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Two women have filed a product liability lawsuit that alleges they experienced a variety of health problems, commonly referred to as “breast implant illness”, after Mentor MemoryGel silicone implants were placed in their bodies.
The complaint (PDF) was filed by Amber Brooks, of Missouri, and Jamie Gale, of Kansas, in the U.S. District Court for the District of Kansas, seeking damages from Mentor Worldwide, LLC, for selling the silicone breast implants without warning about potential side effects and adverse reactions experienced by women.
Brooks indicates that she received Mentor MemoryGel Breast Implants in March 2016, and Gale received her implants in September 2009. In each case, the women indicate that they began suffering a large number of health problems from the breast implants, including muscle pain, joint pain, fatigue, weakness, weight loss, recurrent vaginal infections, rashes, lesions, bumps, cognitive problems, headaches, loss of breast sensation, inflammation, gastrointestinal issues and other health problems.
Similar symptoms have been reported by a growing number of women in recent years after breast augmentation or reconstructive surgery, and the condition is increasingly referred to as “breast implant illness”.
As a result of the problems, Brooks indicates that she had her breast implants removed in February 2017, less than a year they were put in place. Gale had her implants removed in July 2017. In both cases, the side effects disappeared after removal of the breast implants.
The lawsuit claims Mentor has known about the health problems linked to silicone breast implants for years, yet failed to warn the medical community or patients, actively concealing the risks women may face, and failing to properly conduct a number of post-approval studies required by the FDA.
“(A) Mentor chemist of 15 years reported to the FDA that Mentor’s implants are more likely to break than the company reported. It has also been reported that the silicone is more likely to leak, even when the implants are intact, and that the materials used in the implants are more dangerous than reported,” the lawsuit states. “Mentor knew of these risks associated with its implants, but covered them up by terminating studies, sponsoring only self-serving research it could control, and by misrepresenting the risks to the users, physicians, and regulatory agencies.”
Brooks and Gale present claims of negligence, failure to warn and manufacturing defect.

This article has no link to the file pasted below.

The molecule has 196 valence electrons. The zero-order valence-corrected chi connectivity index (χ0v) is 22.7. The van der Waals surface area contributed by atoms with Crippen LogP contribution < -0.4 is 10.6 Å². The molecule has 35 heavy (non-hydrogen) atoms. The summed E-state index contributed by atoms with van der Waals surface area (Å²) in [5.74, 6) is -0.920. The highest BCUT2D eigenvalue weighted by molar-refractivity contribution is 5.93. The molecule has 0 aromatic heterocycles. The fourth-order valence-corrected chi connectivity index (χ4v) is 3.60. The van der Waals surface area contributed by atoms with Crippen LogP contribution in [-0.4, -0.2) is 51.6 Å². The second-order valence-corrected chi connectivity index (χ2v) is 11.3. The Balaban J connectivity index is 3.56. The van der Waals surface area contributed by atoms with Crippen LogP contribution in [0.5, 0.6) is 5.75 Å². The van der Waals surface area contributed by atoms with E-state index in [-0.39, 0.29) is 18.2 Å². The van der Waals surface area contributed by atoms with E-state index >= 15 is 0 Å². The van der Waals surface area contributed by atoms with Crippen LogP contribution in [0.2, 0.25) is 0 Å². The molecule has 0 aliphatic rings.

Breast Implant Side Effects
A growing number of doctors are recognizing symptoms and problems similar to those experienced by Brooks and Gale as “breast implant illness,” commonly involving chronic side effects, such as fatigue, cognitive problems, muscle and joint pain, hair loss, infections, gastrointestinal problems, rashes and thyroid issues. In many cases, the problems have led women to have their breast implants removed, and concerns about the risk have become a factor many are questioning whether to undergo breast enhancement or reconstruction surgery.
Breast implants have been placed in the bodies of more than 10 million women across the globe over the last decade, and the FDA’s own data acknowledges that as many as 20% these women will get the breast implants removed less than 10 years later, often to complications like rupturing, scar tissue problems and deflation.
In addition to breast implant illness, new concerns have emerged in recent years about growing reports involving women diagnosed with a rare cancer in the tissue surrounding the device, which is known as breast implant-associated anaplastic large cell lymphoma (BIA-ALCL).
According to a report published in December 2018, as part of an investigation into medical devices known as the “Implant Files”, investigators found that regulators have largely allowed manufacturers to hide these potential side effects of breast implants from the public in prior years.
Before 2016, there were fewer than 200 suspected breast implant injuries reported every year, according to the report. However, in 2017, the FDA deployed more stringent medical device reporting rules, which no longer allowed manufacturers to report “routine events” without making them public. In 2017, the number of reports jumped to 4,567, and there were more than 8,200 reports in the first half of 2018 alone.
The report indicates that regulators worldwide allow breast implant manufacturers to get away with violating reporting rules.